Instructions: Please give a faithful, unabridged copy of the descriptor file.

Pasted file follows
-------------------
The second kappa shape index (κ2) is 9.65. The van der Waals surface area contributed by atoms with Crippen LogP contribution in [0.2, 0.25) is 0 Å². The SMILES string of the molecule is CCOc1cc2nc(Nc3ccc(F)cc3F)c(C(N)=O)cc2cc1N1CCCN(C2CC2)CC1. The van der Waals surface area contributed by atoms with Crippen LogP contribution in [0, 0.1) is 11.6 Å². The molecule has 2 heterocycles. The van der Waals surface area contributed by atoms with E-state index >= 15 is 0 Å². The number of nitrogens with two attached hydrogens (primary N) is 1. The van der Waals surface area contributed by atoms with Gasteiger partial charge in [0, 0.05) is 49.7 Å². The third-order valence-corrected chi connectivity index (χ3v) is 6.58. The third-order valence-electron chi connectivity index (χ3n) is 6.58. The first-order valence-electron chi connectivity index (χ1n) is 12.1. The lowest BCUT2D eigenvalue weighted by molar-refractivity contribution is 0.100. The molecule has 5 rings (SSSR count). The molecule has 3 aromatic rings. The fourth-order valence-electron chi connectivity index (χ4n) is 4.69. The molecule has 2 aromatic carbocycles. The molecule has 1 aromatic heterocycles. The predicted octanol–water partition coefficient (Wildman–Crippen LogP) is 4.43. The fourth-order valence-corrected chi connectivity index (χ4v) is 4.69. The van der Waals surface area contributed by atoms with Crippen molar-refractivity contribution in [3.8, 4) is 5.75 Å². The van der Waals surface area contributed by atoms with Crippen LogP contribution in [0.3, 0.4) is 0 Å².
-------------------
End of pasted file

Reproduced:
The second kappa shape index (κ2) is 9.65. The van der Waals surface area contributed by atoms with Crippen LogP contribution in [0.2, 0.25) is 0 Å². The SMILES string of the molecule is CCOc1cc2nc(Nc3ccc(F)cc3F)c(C(N)=O)cc2cc1N1CCCN(C2CC2)CC1. The van der Waals surface area contributed by atoms with Crippen LogP contribution in [0, 0.1) is 11.6 Å². The molecule has 2 heterocycles. The van der Waals surface area contributed by atoms with E-state index >= 15 is 0 Å². The number of nitrogens with two attached hydrogens (primary N) is 1. The van der Waals surface area contributed by atoms with Gasteiger partial charge in [0, 0.05) is 49.7 Å². The third-order valence-corrected chi connectivity index (χ3v) is 6.58. The third-order valence-electron chi connectivity index (χ3n) is 6.58. The first-order valence-electron chi connectivity index (χ1n) is 12.1. The lowest BCUT2D eigenvalue weighted by molar-refractivity contribution is 0.100. The molecule has 5 rings (SSSR count). The molecule has 3 aromatic rings. The fourth-order valence-electron chi connectivity index (χ4n) is 4.69. The molecule has 2 aromatic carbocycles. The molecule has 1 aromatic heterocycles. The predicted octanol–water partition coefficient (Wildman–Crippen LogP) is 4.43. The fourth-order valence-corrected chi connectivity index (χ4v) is 4.69. The van der Waals surface area contributed by atoms with Crippen molar-refractivity contribution in [3.8, 4) is 5.75 Å². The van der Waals surface area contributed by atoms with Crippen LogP contribution in [0.3, 0.4) is 0 Å².